Also some of those device(s) – like the Sonus SBC’s – are able to act as SIP-registrar for SIP Devices (including some other brand’s standard SIP phones), or connect analog phones like intercom’s and fax devices. Also integration with Active Directory or other systems are possible. Imagine combining those connectivities – f.i. a seamless cut-over from legacy PBX to Lync could be achieved by combining ISDN, SIP and AD, where the device “reads” from ad whether to route an incoming call to the legacy PBX, or when Lync-Voice enabled, to Lync!

So now we’ve covered connectivity and the flexibility this might bring. This alone could be a winner for a Media gateway / SBC, just for the migration purpose or ability to connect other (legacy) devices to Lync.


Now let’s focus on the “SBC” part, or range of products. Strictly taken, those thus cover SIP-SIP communications, and act as a “Voice Firewall”. With 4 fields of functionality:

Let’s discuss those 4 each apart, to get an overall idea of why we would want such SBC.

Where a Direct SIP trunk might be “easier” to implement, it also brings risks to your environment. Basically you’re connecting your network to the provider’s network. This could be considered as a risk, but at middle- or smaller customers, I find that this topic is mostly considered non-important. But where you’re directly connected to your provider’s network, you also don’t have any influence on what’s happening there. Hackers could get access to your environment when the provider doesn’t provide enough security or separate her customers. Security is therefore considered the primary goal of an SBC: to protect your environment and provide sufficient security. It could do so by inspection of the traffic/packets, but also as termination point with use of security measures as certificates, etc.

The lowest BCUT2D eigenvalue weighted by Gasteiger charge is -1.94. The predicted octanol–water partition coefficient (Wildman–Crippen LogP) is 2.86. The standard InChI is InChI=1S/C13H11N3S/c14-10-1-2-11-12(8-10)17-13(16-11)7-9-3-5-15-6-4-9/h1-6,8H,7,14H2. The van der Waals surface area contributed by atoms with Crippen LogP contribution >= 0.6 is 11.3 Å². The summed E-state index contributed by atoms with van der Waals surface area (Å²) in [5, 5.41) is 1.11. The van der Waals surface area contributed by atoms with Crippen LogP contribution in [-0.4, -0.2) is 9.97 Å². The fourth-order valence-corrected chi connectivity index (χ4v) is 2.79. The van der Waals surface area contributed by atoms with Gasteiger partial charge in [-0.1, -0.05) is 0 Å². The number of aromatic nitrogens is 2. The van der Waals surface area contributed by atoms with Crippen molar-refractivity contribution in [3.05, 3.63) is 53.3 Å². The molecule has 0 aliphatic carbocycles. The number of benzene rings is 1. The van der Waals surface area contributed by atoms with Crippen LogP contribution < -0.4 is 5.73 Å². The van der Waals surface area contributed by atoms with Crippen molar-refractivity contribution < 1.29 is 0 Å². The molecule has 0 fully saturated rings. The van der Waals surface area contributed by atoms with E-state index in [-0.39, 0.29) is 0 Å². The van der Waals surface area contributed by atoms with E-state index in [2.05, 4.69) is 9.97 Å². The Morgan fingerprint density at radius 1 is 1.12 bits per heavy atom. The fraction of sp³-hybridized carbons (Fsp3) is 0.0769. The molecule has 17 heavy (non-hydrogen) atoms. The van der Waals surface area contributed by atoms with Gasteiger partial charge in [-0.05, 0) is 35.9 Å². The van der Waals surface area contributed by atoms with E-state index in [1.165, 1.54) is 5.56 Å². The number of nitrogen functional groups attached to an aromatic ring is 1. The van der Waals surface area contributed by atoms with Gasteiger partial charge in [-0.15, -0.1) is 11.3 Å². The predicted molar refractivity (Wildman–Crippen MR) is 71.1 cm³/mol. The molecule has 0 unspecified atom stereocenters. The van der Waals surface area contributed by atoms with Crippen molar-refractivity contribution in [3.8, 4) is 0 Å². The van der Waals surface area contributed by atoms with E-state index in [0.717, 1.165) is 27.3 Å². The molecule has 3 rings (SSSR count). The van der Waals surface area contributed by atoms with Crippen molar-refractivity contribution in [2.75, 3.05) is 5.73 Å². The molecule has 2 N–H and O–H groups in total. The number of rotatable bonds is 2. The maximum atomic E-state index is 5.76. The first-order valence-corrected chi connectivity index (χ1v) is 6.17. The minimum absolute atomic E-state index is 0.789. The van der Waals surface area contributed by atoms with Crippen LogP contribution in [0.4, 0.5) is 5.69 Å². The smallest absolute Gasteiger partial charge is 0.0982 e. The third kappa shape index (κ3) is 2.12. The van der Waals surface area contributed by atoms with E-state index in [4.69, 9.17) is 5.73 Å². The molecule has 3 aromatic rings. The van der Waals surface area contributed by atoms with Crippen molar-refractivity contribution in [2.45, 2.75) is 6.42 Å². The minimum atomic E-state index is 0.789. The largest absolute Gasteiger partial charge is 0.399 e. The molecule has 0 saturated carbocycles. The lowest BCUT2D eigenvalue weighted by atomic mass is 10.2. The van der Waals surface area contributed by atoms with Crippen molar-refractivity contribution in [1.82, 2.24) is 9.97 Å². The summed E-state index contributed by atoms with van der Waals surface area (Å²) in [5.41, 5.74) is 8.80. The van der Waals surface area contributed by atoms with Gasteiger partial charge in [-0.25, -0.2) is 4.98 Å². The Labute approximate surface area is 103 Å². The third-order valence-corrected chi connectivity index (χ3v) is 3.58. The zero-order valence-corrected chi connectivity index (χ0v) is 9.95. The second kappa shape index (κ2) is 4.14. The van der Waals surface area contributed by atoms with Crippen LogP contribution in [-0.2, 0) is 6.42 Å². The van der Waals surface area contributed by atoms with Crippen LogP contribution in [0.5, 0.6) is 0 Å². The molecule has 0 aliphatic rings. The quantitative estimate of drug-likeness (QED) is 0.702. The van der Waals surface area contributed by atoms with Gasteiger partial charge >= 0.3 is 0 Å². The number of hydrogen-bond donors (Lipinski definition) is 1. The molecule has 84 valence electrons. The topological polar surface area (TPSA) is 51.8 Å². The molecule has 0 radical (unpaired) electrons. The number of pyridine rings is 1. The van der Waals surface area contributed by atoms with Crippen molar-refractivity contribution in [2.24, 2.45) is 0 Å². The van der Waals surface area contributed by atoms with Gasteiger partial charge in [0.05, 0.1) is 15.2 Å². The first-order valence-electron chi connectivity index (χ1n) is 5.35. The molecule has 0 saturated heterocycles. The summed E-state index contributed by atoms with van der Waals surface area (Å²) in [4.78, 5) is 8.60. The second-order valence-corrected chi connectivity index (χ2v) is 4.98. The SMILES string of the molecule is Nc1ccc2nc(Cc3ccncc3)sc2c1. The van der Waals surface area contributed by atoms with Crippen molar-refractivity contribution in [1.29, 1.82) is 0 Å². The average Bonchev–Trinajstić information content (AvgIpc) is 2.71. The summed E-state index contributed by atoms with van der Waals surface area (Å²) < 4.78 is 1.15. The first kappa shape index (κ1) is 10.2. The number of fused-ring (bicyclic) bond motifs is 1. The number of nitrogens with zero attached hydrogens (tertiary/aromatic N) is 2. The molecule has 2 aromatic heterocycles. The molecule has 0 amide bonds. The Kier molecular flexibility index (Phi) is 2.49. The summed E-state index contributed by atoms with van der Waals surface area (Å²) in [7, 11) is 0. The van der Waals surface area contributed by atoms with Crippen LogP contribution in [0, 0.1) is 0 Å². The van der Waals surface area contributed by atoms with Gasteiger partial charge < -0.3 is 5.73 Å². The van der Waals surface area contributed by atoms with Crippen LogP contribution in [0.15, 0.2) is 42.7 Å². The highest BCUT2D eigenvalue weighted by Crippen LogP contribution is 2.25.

Telephony services are usually important to companies. Therefore, Business Continuity is also a hot topic when discussing your new telephony solution. An SBC doesn’t have to be the single point of failure, as it is sometimes referred to. The SBC itself could be set up redundant – multiple SBC’s, either as failover or to balance the load of calls. In addition, SBC’s could connect multiple SIP Trunks from both provider-side and Lync-side to offer true high availability. Last but not least, the combination of those two could offer a true availability to those who need an absolute high uptime guarantee.


Where we already discussed this field of functionality, an SBC provides Interoperability by the ability to interconnect multiple SIP trunks. Where Lync has a specific set of requirements, the SBC’s usually have a much wider range of options. It supports multiple codecs and the transcoding in between, different authentication types, etc. – all you would need to connect any different SIP trunk to Lync. Of course, you could also connect a Lync Certified SIP trunk to the SBC, and on the other side connect Lync. Just to provide the other functionalities.


 Last but not least, this could also be considered a “security” feature, but an SBC could provide Demarcation. The SIP language provides a rich set of information. It tracks the complete route, including different connection options and therefore expose your internal and external IP addresses and open ports. This will provide all hops in the route with some sensitive data and this exposure could lead to hacking or phone call tapping.


Those are the basics of the Media Gateways and SBC’s. Each brand and model have different features and options, both hardware and software based. There is a lot to choose from. When considering such device for your environment, it might be a wise idea to consult a specialist or architect to design the correct infrastructure, or at least summarize your requirements and find the appropriate make and model to fulfill those needs!

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  1. Pingback: Repost# : PSTN and Lync (Enterprise Voice): Why would I need an SBC? | nehrunotes